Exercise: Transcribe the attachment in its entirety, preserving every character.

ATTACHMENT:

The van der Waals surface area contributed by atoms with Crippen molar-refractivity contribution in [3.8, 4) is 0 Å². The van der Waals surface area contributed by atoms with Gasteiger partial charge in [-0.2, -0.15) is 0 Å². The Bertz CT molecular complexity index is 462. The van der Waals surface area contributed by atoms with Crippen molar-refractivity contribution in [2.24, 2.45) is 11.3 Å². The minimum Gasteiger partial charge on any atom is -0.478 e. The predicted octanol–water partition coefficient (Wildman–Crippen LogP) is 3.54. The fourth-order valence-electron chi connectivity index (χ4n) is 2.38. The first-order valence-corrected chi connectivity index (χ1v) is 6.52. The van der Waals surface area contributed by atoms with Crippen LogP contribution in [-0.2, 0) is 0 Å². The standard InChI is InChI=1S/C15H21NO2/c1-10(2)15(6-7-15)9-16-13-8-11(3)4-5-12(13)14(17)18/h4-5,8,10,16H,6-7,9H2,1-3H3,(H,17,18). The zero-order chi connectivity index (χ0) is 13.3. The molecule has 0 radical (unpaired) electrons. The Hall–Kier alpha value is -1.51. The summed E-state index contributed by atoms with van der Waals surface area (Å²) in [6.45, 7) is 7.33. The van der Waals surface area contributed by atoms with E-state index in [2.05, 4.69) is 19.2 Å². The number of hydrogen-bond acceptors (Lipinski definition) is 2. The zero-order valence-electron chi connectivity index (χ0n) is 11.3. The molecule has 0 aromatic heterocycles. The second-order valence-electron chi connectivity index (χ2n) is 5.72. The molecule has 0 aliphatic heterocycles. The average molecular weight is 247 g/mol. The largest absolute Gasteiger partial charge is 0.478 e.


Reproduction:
The van der Waals surface area contributed by atoms with Crippen molar-refractivity contribution in [3.8, 4) is 0 Å². The van der Waals surface area contributed by atoms with Gasteiger partial charge in [-0.2, -0.15) is 0 Å². The Bertz CT molecular complexity index is 462. The van der Waals surface area contributed by atoms with Crippen molar-refractivity contribution in [2.24, 2.45) is 11.3 Å². The minimum Gasteiger partial charge on any atom is -0.478 e. The predicted octanol–water partition coefficient (Wildman–Crippen LogP) is 3.54. The fourth-order valence-electron chi connectivity index (χ4n) is 2.38. The first-order valence-corrected chi connectivity index (χ1v) is 6.52. The van der Waals surface area contributed by atoms with Crippen LogP contribution in [-0.2, 0) is 0 Å². The standard InChI is InChI=1S/C15H21NO2/c1-10(2)15(6-7-15)9-16-13-8-11(3)4-5-12(13)14(17)18/h4-5,8,10,16H,6-7,9H2,1-3H3,(H,17,18). The zero-order chi connectivity index (χ0) is 13.3. The molecule has 0 radical (unpaired) electrons. The Hall–Kier alpha value is -1.51. The summed E-state index contributed by atoms with van der Waals surface area (Å²) in [6.45, 7) is 7.33. The van der Waals surface area contributed by atoms with E-state index in [2.05, 4.69) is 19.2 Å². The number of hydrogen-bond acceptors (Lipinski definition) is 2. The zero-order valence-electron chi connectivity index (χ0n) is 11.3. The molecule has 0 aromatic heterocycles. The second-order valence-electron chi connectivity index (χ2n) is 5.72. The molecule has 0 aliphatic heterocycles. The average molecular weight is 247 g/mol. The largest absolute Gasteiger partial charge is 0.478 e.